Agencies balk at clearance reciprocity

Industry, agencies affected by delays

Federal agencies are still reluctant to honor personnel security clearances granted by other agencies or organizations, six years after the Intelligence Reform and Terrorism Prevention Act (IRTPA) put such recipriocity into law, according to the Government Accountability Office.

This lack of reciprocity leads to duplicative background checks and investigations, lengthening the time it takes to grant a clearance and affecting agencies and contractors who also frequently need clearances for employees, said Brenda Farrell, GAO’s director of defense capabilities and management, in GAO testimony prepared for the Subcommittee on Intelligence Community Management of the House Permanent Select Committee on Intelligence.


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IRTPA generally requires agencies to accept all valid security clearance investigations and determinations, with a few exceptions for national security purposes. However, GAO found it difficult to determine the extent to which agencies grant or deny prior clearance because there is no comprehensive system to track reciprocity.

But GAO did find that agencies can be reluctant to accept the results of other agencies' investigations, she said in the testimony. "Consequently, as we have previously reported, agencies are reluctant to be accountable for investigations and/or adjudications conducted by other agencies or organizations," she said.

GAO, which is Congress’ investigative arm, recommended that the Suitability and Security Clearance Performance Accountability Council -- an interagency group headed by the Office of Management and Budget –- devise metrics to track reciprocity and then report its findings to lawmakers.

Industry members concurred with the report’s findings, but also said more needs to be done to better personnel security clearance, including making the process more automated and strengthening reciprocity. Trey Hodgkins, senior vice president of national security and procurement policy at TechAmeria, said he thinks GAO characterizes the reciprocity situation as "rosier" than what industry is actually experiencing.

Reciprocity matters to contractors because the lack of it means a cleared employee cannot necessarily be assigned to a team working on a classified project without having to undergo a new investigation at the contractor's expense. And such reinvestigations are "horrifically costly," he said.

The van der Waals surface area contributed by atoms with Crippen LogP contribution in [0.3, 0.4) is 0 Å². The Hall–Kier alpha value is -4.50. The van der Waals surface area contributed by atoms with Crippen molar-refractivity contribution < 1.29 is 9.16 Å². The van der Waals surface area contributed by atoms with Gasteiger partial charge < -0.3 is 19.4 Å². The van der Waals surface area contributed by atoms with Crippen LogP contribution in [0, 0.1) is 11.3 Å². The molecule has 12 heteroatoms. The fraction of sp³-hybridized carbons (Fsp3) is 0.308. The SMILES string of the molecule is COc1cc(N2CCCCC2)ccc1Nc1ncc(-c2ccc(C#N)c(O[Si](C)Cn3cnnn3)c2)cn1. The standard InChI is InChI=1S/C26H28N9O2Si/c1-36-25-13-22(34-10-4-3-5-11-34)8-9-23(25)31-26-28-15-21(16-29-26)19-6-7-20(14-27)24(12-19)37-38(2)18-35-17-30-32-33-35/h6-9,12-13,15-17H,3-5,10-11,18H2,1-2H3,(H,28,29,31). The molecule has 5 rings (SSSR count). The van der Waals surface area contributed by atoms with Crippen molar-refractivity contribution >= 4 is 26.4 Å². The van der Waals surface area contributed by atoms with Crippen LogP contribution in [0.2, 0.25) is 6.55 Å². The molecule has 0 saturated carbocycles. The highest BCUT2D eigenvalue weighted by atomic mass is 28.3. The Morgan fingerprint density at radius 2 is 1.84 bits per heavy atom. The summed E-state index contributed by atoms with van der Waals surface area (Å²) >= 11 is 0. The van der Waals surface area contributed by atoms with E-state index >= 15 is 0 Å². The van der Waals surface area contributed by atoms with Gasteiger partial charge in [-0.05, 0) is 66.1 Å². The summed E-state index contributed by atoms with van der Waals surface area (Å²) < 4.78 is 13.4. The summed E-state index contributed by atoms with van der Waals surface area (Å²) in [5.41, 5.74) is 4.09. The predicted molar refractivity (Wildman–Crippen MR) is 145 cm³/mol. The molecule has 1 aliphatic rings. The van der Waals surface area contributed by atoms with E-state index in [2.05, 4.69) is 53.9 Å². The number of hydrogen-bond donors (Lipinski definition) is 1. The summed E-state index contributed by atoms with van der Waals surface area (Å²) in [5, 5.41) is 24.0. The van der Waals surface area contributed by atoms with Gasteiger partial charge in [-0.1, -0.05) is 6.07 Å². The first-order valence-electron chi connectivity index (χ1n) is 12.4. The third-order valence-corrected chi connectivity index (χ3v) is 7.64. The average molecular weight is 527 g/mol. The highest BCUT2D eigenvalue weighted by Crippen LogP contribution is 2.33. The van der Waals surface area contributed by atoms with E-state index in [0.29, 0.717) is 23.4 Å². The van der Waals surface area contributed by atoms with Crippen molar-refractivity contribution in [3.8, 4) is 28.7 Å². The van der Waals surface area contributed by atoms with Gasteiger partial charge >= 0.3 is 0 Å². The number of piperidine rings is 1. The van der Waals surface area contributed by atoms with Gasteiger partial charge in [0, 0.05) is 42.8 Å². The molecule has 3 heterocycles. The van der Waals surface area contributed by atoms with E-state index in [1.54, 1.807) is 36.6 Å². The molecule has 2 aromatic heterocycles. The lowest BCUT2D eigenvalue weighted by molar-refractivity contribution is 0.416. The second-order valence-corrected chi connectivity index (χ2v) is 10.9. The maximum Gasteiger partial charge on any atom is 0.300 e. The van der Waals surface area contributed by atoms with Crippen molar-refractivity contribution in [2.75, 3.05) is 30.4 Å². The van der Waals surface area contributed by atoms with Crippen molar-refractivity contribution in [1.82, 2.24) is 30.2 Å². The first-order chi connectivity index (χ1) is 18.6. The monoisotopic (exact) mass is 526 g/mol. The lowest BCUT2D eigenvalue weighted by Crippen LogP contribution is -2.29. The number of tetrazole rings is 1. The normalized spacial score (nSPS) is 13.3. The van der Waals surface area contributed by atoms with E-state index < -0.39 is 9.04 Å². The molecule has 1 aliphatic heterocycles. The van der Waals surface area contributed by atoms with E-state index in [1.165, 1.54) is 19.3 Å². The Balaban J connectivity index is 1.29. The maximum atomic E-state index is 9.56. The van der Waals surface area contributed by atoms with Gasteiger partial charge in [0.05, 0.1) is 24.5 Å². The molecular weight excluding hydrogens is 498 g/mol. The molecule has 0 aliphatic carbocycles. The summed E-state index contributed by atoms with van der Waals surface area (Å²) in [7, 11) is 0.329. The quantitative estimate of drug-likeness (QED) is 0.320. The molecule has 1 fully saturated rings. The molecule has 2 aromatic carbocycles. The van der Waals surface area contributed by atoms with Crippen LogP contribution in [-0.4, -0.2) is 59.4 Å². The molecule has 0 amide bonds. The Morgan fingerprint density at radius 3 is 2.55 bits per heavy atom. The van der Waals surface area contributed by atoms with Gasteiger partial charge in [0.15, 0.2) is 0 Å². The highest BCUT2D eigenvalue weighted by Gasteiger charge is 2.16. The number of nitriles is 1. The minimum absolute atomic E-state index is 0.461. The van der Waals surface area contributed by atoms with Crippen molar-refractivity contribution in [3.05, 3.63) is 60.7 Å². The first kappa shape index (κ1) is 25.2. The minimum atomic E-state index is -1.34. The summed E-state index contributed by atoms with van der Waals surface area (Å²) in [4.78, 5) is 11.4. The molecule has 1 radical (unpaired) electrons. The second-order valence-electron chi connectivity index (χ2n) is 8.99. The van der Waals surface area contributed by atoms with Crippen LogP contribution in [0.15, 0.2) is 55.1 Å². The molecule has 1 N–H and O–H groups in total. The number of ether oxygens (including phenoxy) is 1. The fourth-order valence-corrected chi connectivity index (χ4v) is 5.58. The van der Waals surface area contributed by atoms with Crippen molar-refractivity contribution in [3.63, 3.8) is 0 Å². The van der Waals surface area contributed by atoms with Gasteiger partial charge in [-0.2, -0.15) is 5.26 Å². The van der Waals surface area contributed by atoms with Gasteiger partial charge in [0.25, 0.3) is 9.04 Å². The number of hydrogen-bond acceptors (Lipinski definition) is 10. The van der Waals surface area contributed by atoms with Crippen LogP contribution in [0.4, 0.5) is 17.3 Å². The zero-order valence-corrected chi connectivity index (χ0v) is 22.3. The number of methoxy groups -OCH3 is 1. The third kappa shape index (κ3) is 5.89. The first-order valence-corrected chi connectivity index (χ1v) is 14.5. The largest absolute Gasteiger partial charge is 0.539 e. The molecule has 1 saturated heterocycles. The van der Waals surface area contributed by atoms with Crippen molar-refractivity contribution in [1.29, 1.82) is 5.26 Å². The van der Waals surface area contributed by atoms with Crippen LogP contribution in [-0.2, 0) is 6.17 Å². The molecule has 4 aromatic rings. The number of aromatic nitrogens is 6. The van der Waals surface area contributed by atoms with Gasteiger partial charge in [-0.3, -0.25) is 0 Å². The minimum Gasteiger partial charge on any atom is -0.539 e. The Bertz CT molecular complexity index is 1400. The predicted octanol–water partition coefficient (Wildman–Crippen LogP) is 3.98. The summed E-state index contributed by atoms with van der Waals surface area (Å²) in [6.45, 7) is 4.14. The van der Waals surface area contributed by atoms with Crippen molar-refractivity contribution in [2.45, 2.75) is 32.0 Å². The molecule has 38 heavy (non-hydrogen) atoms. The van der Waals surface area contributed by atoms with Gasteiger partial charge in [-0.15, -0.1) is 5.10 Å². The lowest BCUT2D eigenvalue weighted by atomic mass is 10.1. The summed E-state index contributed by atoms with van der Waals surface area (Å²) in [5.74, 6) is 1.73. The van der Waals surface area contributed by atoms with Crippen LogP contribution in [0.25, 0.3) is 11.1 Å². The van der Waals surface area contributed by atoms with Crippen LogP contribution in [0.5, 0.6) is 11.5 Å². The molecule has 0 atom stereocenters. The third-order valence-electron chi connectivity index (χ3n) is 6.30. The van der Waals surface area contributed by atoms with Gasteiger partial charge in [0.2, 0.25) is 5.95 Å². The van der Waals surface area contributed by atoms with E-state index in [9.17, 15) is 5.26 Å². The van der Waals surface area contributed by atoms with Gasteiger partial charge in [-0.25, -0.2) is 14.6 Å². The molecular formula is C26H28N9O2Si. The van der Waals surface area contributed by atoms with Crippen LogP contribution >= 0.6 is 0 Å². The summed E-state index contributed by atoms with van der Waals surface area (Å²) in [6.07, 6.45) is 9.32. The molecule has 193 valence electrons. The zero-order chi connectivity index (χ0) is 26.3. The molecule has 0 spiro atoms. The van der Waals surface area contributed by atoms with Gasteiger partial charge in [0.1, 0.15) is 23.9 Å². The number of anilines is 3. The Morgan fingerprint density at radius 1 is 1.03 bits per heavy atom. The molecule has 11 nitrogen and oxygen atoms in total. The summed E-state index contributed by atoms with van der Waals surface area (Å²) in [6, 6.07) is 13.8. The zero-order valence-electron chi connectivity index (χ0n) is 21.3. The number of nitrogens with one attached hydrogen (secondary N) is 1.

"Reciprocity is still the weak link in the process," Hodgkins said. "Many other phases in the process are far better, [such as] processing times."

Roger Jordan, government affairs director at the Professional Services Council, agreed that the lack of reciprocity is a concern, but said there are times when agencies might have a legitimate reason to conduct their own background checks.

Industry and government have generally done a good job in collaborating on efforts to speed up clearancs, he said. 

"The private sector has partnered with agencies on the security clearance process to improve the timeliness and accuracy of the investigations," Jordan said. "It’s one case where the partnership has demonstrated value."

In a separate study released in November, GAO credited the Defense Department, which processes the majority of security clearances, for the overall progress made in improving timeliness.

Since 2005, GAO has designated DOD’s clearance program as a "high-risk area." In fiscal 2007, the department took an average of 325 days to complete clearance decision for defense industry personnel. By fiscal 2010, DOD was meeting IRTPA's targets of 60 days for the fastest 90 percent of clearances.

DOD has issued new guidance an implemented some technology tools to help, but because the tools -– the Rapid Assessment of Incomplete Security Evaluations (RAISE) and the Review of Adjudication Documentation Accuracy and Rationales (RADAR) -– have not yet been fully implemented, GAO could not assess their impact.

About the Author

Alyah Khan is a staff writer covering IT policy.

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